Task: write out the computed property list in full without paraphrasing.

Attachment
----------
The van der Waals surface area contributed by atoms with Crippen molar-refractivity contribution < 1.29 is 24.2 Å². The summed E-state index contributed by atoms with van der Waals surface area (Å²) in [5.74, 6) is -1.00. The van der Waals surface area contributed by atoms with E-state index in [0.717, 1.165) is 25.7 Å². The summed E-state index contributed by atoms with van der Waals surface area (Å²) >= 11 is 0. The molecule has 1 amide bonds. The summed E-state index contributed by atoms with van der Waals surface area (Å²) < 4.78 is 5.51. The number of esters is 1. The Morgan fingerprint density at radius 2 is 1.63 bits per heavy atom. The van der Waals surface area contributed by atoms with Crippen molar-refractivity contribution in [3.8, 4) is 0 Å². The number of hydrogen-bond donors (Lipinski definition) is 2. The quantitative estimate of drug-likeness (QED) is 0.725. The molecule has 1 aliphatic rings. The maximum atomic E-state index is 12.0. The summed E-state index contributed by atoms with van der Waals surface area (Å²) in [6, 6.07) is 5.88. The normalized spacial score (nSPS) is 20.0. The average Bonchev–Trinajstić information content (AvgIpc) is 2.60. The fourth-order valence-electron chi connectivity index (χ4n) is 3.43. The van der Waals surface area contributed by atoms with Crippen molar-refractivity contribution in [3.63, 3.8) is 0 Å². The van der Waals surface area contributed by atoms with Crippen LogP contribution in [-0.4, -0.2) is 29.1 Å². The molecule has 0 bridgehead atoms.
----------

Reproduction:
The van der Waals surface area contributed by atoms with Crippen molar-refractivity contribution < 1.29 is 24.2 Å². The summed E-state index contributed by atoms with van der Waals surface area (Å²) in [5.74, 6) is -1.00. The van der Waals surface area contributed by atoms with E-state index in [0.717, 1.165) is 25.7 Å². The summed E-state index contributed by atoms with van der Waals surface area (Å²) >= 11 is 0. The molecule has 1 amide bonds. The summed E-state index contributed by atoms with van der Waals surface area (Å²) < 4.78 is 5.51. The number of esters is 1. The Morgan fingerprint density at radius 2 is 1.63 bits per heavy atom. The van der Waals surface area contributed by atoms with Crippen molar-refractivity contribution in [3.8, 4) is 0 Å². The number of hydrogen-bond donors (Lipinski definition) is 2. The quantitative estimate of drug-likeness (QED) is 0.725. The molecule has 1 aliphatic rings. The maximum atomic E-state index is 12.0. The summed E-state index contributed by atoms with van der Waals surface area (Å²) in [6, 6.07) is 5.88. The normalized spacial score (nSPS) is 20.0. The average Bonchev–Trinajstić information content (AvgIpc) is 2.60. The fourth-order valence-electron chi connectivity index (χ4n) is 3.43. The van der Waals surface area contributed by atoms with Crippen molar-refractivity contribution in [3.63, 3.8) is 0 Å². The van der Waals surface area contributed by atoms with Crippen LogP contribution in [-0.4, -0.2) is 29.1 Å². The molecule has 0 bridgehead atoms.